Fipronil found in lo­cally-sold eggs, au­thor­i­ties ad­vise against hav­ing more than two eggs a day

Malta Independent - - NEWS -

The Su­per­in­ten­dent of Public Health has warned peo­ple to con­sume no more than two eggs a day af­ter traces of Fipronil were found in im­ported and lo­cal eggs be­ing sold in Malta.

The gov­ern­ment said in a state­ment that Ger­man lab­o­ra­to­ries had found the in­sec­ti­cide in eight of 20 sam­ples of im­ported eggs sent for in for test­ing by the Di­rec­torate for En­vi­ron­men­tal Health.

The Di­rec­torate said in a state­ment yes­ter­day evening that while any use of Fipronil is pro­hib­ited, the amounts found in the eggs on lo­cal shelves were very low.

But, as a pre­cau­tion, it ad­vised against con­sum­ing more than two eggs a day un­til fur­ther no­tice.

The Com­mis­sion for Food Se­cu­rity, the Di­rec­torate of Vet­eri­nary Ser­vices and the Di­rec­torate for En­vi­ron­men­tal Health has al­ready taken steps to stop the sale of con­tam­i­nated eggs and to con­duct fur­ther test­ing.

Ex­perts say the risk of get­ting sick from eat­ing an egg tainted with in­sec­ti­cide is low. But that hasn’t stopped stores across Europe, and now Malta, from strip­ping them from su­per­mar­ket shelves, or pre­vented Euro­pean food safety agen­cies from is­su­ing warn­ings.

The il­le­gal use of the in­sec­ti­cide Fipronil in spray to rid hens of ticks, fleas and lice was ex­posed ear­lier this month and fears about the safety of the every­day food sta­ple.

Fipronil is also com­monly used by vet­eri­nar­i­ans to treat fleas and ticks in pets, but is banned by the Euro­pean Union for treat­ing an­i­mals like chick­ens that are part of the hu­man food chain.

The EU said con­tam­i­nated eggs have been found at pro­duc­ers in Bel­gium, France, Germany and the Nether­lands. It is be­lieved the Fipronil got into the food chain when it was il­le­gally added to a prod­uct used to spray poul­try.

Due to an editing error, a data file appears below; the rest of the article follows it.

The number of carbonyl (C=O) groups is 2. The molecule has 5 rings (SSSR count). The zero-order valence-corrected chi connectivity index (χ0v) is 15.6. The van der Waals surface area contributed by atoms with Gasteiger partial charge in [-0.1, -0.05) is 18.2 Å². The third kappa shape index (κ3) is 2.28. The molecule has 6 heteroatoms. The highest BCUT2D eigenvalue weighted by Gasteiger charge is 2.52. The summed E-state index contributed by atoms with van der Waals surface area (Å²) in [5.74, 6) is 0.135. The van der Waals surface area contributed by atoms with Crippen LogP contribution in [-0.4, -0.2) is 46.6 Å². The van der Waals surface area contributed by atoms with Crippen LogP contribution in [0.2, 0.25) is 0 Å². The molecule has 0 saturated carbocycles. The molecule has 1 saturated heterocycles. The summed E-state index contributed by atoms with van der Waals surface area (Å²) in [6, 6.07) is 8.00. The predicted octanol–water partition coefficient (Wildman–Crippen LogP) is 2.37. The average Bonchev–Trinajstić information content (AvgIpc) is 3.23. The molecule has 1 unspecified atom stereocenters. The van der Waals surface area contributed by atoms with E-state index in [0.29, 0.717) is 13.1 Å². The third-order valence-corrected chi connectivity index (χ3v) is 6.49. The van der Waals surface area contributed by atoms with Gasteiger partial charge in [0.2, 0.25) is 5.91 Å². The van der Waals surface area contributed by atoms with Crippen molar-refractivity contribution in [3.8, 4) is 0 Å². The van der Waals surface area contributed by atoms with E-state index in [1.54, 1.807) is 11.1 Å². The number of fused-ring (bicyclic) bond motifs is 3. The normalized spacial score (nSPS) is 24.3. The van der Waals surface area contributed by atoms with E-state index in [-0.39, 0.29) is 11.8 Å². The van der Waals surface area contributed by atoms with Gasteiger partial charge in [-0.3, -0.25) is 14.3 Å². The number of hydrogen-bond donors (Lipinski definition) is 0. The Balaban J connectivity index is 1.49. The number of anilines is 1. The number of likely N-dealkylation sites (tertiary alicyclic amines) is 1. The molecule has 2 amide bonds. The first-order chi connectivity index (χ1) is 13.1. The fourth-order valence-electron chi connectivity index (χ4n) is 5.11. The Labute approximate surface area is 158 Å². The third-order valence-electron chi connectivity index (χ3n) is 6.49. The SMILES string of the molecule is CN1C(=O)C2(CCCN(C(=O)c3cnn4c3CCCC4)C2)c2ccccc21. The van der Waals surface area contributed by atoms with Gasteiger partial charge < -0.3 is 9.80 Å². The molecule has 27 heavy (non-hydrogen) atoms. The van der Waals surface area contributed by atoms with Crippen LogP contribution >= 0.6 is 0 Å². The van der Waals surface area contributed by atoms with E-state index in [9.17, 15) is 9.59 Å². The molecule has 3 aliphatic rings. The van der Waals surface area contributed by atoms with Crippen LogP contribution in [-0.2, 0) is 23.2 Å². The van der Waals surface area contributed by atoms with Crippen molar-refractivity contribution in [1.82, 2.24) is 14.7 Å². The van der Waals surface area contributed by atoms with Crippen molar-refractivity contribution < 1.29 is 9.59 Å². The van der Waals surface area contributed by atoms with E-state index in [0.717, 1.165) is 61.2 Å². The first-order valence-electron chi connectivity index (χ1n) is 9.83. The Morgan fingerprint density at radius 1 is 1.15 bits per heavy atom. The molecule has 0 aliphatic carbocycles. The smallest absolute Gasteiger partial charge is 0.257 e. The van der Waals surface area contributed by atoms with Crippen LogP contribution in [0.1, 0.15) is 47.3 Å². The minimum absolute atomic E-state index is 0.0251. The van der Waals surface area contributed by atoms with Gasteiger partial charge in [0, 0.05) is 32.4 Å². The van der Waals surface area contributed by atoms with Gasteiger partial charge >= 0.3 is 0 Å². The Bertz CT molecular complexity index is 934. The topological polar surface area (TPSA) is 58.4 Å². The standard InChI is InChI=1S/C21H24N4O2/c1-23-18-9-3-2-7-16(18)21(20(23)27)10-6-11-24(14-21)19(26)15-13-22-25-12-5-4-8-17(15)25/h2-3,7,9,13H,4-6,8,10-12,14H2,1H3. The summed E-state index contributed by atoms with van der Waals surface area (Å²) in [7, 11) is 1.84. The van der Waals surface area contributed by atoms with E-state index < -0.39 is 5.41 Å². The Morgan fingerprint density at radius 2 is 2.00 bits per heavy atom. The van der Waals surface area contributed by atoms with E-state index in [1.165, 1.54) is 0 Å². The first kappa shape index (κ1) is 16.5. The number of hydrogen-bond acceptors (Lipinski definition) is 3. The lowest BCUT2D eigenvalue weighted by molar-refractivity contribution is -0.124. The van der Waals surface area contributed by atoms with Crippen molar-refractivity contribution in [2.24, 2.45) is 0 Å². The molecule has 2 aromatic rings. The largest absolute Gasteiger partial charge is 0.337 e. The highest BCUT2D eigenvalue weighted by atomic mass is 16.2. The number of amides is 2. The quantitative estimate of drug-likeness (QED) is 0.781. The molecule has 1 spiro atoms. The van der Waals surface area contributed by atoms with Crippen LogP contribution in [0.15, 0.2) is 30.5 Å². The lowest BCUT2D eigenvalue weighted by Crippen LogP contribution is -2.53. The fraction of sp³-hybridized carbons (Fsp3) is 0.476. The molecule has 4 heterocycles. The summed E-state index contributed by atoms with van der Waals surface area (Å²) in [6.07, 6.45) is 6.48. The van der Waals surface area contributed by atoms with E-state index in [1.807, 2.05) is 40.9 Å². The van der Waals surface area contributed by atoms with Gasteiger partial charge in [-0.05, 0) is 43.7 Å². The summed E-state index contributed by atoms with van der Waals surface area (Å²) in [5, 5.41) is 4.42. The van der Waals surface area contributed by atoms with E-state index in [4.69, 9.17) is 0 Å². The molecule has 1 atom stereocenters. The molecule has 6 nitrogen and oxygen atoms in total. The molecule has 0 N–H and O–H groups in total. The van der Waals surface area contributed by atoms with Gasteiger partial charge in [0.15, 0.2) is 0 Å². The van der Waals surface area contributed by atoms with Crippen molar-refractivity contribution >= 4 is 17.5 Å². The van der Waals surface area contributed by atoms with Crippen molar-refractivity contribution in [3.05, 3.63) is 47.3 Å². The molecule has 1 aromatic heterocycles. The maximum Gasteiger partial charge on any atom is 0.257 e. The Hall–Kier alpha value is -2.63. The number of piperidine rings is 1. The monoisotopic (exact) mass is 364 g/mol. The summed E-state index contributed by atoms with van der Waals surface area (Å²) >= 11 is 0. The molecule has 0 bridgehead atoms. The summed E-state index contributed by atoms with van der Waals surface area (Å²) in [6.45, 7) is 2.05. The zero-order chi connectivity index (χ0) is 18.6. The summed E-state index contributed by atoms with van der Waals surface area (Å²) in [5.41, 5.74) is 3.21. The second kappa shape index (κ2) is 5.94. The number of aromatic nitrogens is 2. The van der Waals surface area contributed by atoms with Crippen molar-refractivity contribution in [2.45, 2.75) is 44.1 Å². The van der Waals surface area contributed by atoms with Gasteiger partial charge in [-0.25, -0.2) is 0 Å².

The im­pact for egg pro­duc­ers has been stag­ger­ing.

Al­most all lab tests in Europe show that only very low lev­els of Fipronil — seven to 10 times lower than the max­i­mum per­mit­ted — have been de­tected in eggs from the treated chick­ens, although one test in Bel­gium was above the Euro­pean limit. Poi­son­ing by small doses has few ef­fects and re­quires lit­tle treat­ment. Heavy and pro­longed ex­po­sure can dam­age the kid­neys and liver or cause seizures.

Last week a for­mer Dutch jus­tice min­is­ter was ap­pointed to lead an in­ves­ti­ga­tion into the il­le­gal use of a pes­ti­cide on lay­ing hens, which sparked a food scare in Europe and be­yond and led to the de­struc­tion of mil­lions of eggs.

Ac­cord­ing to a gov­ern­ment­com­mis­sioned re­port, the es­ti­mated di­rect eco­nomic cost of the scan­dal to af­fected Dutch egg farm­ers was around €33 mil­lion, due to sales bans and mea­sures to clean up con­tam­i­nated farms.

The true cost is likely much higher. The re­port did not gauge the eco­nomic im­pact of indi­rect con­se­quences such as the dam­aged rep­u­ta­tions of farm­ers whose eggs were found to be tainted with the pes­ti­cide Fipronil and those with un­af­fected farms.

Some su­per­mar­kets in Germany — the big­gest ex­port market for eggs from the Nether­lands — banned all Dutch eggs, not just those from af­fected farms.

The re­port said that, in to­tal, 664 lay­ing stalls at 258 farms were banned from sell­ing eggs. Some of those af­fected have since been cleared to re­sume sales.

The scan­dal started when Fipronil was found to have been il­le­gally mixed into an in­sect spray used to treat lice on chick­ens.

For­mer Dutch Jus­tice Min­is­ter Win­nie Sorgdrager will now lead an in­ves­ti­ga­tion into what hap­pened.

“The in­ves­ti­ga­tion must show what hap­pened and what can be im­proved so that lessons can be learned,” the gov­ern­ment said in a state­ment.

A crim­i­nal in­ves­ti­ga­tion and a probe by the in­de­pen­dent Dutch Safety Board are al­ready un­der­way

In Italy, po­lice said last week that they have con­fis­cated 92,000 eggs and 26,000 hens af­ter find­ing four eggs con­tam­i­nated with Fipronil.

Health in­spec­tors of the Cara­binieri po­lice said the con­fis­ca­tions came dur­ing re­cent in­spec­tions in An­cona and Viterbo. Some 253 in­spec­tions have so far been car­ried out in Italy.

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